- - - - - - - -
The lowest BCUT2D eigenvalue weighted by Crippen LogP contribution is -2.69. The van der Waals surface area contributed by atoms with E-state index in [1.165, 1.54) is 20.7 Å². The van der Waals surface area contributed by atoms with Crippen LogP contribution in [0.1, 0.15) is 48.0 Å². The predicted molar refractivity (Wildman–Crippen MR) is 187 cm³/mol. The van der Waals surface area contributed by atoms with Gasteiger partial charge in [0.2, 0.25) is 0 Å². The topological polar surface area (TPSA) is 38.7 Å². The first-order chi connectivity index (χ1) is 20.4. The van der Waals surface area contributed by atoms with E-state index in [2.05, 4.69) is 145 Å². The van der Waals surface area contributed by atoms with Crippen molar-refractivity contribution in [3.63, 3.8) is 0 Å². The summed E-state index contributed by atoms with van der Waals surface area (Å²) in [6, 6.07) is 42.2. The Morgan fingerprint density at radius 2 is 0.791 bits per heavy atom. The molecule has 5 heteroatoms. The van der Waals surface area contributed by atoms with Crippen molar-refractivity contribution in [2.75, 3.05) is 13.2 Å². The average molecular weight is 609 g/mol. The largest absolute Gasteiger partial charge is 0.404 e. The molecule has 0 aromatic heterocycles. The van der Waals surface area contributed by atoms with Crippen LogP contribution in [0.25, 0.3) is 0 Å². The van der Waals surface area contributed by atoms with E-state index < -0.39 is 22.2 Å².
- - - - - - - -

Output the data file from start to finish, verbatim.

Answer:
The lowest BCUT2D eigenvalue weighted by Crippen LogP contribution is -2.69. The van der Waals surface area contributed by atoms with E-state index in [1.165, 1.54) is 20.7 Å². The van der Waals surface area contributed by atoms with Crippen LogP contribution in [0.1, 0.15) is 48.0 Å². The predicted molar refractivity (Wildman–Crippen MR) is 187 cm³/mol. The van der Waals surface area contributed by atoms with Gasteiger partial charge in [0.2, 0.25) is 0 Å². The topological polar surface area (TPSA) is 38.7 Å². The first-order chi connectivity index (χ1) is 20.4. The van der Waals surface area contributed by atoms with E-state index in [2.05, 4.69) is 145 Å². The van der Waals surface area contributed by atoms with Crippen molar-refractivity contribution in [3.63, 3.8) is 0 Å². The summed E-state index contributed by atoms with van der Waals surface area (Å²) in [6, 6.07) is 42.2. The Morgan fingerprint density at radius 2 is 0.791 bits per heavy atom. The molecule has 5 heteroatoms. The van der Waals surface area contributed by atoms with Crippen molar-refractivity contribution in [2.75, 3.05) is 13.2 Å². The average molecular weight is 609 g/mol. The largest absolute Gasteiger partial charge is 0.404 e. The molecule has 0 aromatic heterocycles. The van der Waals surface area contributed by atoms with Crippen LogP contribution in [0.25, 0.3) is 0 Å². The van der Waals surface area contributed by atoms with E-state index < -0.39 is 22.2 Å².